By: Revanche

Pets: Putting Doggle in Financial Perspective

October 25, 2011

As much work and as costly as Doggle has been in the totting up of his bills over the months, there are some pretty amazing things about this dog that makes me say it’s totally worth it.  Also, I like to point out that if you really want to think about the costs, you have to think about the FULL picture, and that includes considering what kind of dog we could have gotten since we did get really lucky with the pup we brought home.

Remember, this big man was abandoned for at least a year before we brought him home, and we have no clue what his history was before that.  He could have been a shivering wreck inside his head and ready to burst out with all kinds of crazy after we took him home, just hiding it behind a stoic face when we first met him.  It’s not that dogs are duplicitous, it’s just that when they first meet you, all the nuances of their personality aren’t going to be evident.  That was certainly true of Doggle. It took him about three months to come out from his shell entirely and show that he actually had a personality lurking underneath.

Happily, most of that livelier personality is more pleasant than not.  There’re also some rather … limpet-like parts to his personality.  It’s usually cute but … sometimes it’s not.

How Doggle Costs Money:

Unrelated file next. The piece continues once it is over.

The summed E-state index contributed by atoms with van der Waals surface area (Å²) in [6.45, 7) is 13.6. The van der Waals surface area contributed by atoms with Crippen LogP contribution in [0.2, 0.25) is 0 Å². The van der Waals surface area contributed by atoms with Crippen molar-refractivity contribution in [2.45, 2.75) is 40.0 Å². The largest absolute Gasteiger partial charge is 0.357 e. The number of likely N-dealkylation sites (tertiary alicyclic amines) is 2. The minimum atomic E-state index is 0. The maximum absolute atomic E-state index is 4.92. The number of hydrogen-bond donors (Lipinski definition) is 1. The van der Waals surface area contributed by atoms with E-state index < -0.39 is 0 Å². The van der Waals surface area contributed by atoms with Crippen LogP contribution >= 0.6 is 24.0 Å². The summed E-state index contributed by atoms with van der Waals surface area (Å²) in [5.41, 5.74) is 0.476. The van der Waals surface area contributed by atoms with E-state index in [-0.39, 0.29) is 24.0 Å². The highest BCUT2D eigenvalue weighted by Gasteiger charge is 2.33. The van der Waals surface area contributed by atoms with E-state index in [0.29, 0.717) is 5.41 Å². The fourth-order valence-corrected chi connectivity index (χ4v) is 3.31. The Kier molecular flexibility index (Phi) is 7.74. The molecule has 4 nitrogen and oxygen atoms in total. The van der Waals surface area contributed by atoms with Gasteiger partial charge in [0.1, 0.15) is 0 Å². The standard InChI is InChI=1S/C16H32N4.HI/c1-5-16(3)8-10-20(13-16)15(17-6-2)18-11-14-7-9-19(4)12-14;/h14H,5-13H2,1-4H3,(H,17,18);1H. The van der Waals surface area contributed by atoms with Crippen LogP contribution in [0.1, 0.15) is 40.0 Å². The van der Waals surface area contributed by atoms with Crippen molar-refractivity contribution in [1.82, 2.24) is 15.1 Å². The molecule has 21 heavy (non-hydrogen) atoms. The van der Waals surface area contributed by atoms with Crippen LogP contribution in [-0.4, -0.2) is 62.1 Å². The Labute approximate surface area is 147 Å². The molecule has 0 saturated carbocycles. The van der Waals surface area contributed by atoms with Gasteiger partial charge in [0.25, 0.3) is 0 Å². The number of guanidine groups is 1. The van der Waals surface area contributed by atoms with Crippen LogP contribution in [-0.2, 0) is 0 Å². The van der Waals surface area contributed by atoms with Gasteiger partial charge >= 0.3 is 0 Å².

Oh Vet Bills (Medication/Supplements):  Doggle has been to the vet every other month since he’s been with us.  We’ve spent over a thousand dollars on his medical bills so far.  *_*

Carpeting:  His poor staggering legs don’t deal very well with the slippery floors so we’ve laid down new (to us) rugs.  Thank you, Craigslist and Costco for relatively cost effective rugs and padded squishy mats.

Food: He just keeps on eating.   And I’ve turned into a bit of a sucker about buying him a stock of treats.  Yeah.  I’m that dog mom.  I never was before.

Car upgrade:  But let’s be honest.  It wasn’t like PiC hadn’t been looking for his car upgrade for several years.

How He Doesn’t Cost: 

Furniture:  He doesn’t mark on anything at home, thank goodness.  He’s embarrassed us in places where other dogs have previously marked their territory as that lights up that little area in his brain that says “oh! I should pee here too!”  But as our home has been unmarked, so it stays.  Whew.

He also doesn’t chew, scratch or (mostly) climb.  Occasionally he takes a freak into his head that maybe he should try to get on the sofa.  Then he gets put in timeout.

Shoes/Bags/Socks/Clothes/Books/Small Items:  He also doesn’t steal, chew or destroy any of these things.

People Food:  He’s not allowed to have any.  Not that that has diminished his interest in our cooking activities or eating at the table or anywhere else one whit.   But he also doesn’t beg.  He’s allowed to hang around and sniff within a certain limit.

Toys: He’s still not interested.  He’s just starting to get the barest inkling of how to socially interact in play with other dogs or people. I’m trying to teach him and expose him to other big dogs because small dogs around here are frankly, brats, who mostly don’t want anything to do with him if they’re not being snappy, snippy, yappy and their owners just don’t socialize or train them out of those nasty behaviors.  Bigger or younger dogs really like him, though, and that’s really nice.